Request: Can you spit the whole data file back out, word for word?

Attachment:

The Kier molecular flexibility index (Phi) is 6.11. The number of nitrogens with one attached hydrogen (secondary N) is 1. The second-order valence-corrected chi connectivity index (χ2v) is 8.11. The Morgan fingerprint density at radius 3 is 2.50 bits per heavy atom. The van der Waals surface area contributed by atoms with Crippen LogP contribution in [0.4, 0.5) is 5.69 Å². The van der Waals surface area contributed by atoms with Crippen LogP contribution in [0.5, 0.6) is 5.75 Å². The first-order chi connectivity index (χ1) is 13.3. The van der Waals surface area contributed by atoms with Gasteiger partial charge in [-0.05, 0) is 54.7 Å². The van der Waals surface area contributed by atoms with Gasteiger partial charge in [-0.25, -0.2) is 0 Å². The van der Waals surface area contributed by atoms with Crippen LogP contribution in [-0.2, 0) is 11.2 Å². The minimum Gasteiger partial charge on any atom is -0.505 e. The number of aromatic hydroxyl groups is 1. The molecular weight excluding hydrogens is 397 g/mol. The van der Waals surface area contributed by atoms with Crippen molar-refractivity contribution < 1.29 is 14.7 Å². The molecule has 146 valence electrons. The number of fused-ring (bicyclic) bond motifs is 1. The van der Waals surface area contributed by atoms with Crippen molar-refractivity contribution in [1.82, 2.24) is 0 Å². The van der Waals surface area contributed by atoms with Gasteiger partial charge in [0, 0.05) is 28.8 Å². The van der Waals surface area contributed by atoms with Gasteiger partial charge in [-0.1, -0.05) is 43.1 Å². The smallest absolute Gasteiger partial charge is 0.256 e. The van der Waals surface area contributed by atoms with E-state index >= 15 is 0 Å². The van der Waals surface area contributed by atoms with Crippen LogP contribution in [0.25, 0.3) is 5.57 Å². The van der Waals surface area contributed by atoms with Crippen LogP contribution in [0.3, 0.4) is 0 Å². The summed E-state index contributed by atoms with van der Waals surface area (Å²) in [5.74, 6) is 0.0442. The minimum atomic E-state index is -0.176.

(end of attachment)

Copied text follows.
The Kier molecular flexibility index (Phi) is 6.11. The number of nitrogens with one attached hydrogen (secondary N) is 1. The second-order valence-corrected chi connectivity index (χ2v) is 8.11. The Morgan fingerprint density at radius 3 is 2.50 bits per heavy atom. The van der Waals surface area contributed by atoms with Crippen LogP contribution in [0.4, 0.5) is 5.69 Å². The van der Waals surface area contributed by atoms with Crippen LogP contribution in [0.5, 0.6) is 5.75 Å². The first-order chi connectivity index (χ1) is 13.3. The van der Waals surface area contributed by atoms with Gasteiger partial charge in [-0.05, 0) is 54.7 Å². The van der Waals surface area contributed by atoms with Gasteiger partial charge in [-0.25, -0.2) is 0 Å². The van der Waals surface area contributed by atoms with Crippen LogP contribution in [-0.2, 0) is 11.2 Å². The minimum Gasteiger partial charge on any atom is -0.505 e. The number of aromatic hydroxyl groups is 1. The molecular weight excluding hydrogens is 397 g/mol. The van der Waals surface area contributed by atoms with Crippen molar-refractivity contribution < 1.29 is 14.7 Å². The molecule has 146 valence electrons. The number of fused-ring (bicyclic) bond motifs is 1. The van der Waals surface area contributed by atoms with Crippen molar-refractivity contribution in [1.82, 2.24) is 0 Å². The van der Waals surface area contributed by atoms with Gasteiger partial charge in [0, 0.05) is 28.8 Å². The van der Waals surface area contributed by atoms with Gasteiger partial charge in [-0.1, -0.05) is 43.1 Å². The smallest absolute Gasteiger partial charge is 0.256 e. The van der Waals surface area contributed by atoms with E-state index >= 15 is 0 Å². The van der Waals surface area contributed by atoms with Crippen LogP contribution in [0.25, 0.3) is 5.57 Å². The van der Waals surface area contributed by atoms with Crippen LogP contribution in [0.3, 0.4) is 0 Å². The summed E-state index contributed by atoms with van der Waals surface area (Å²) in [5.74, 6) is 0.0442. The minimum atomic E-state index is -0.176.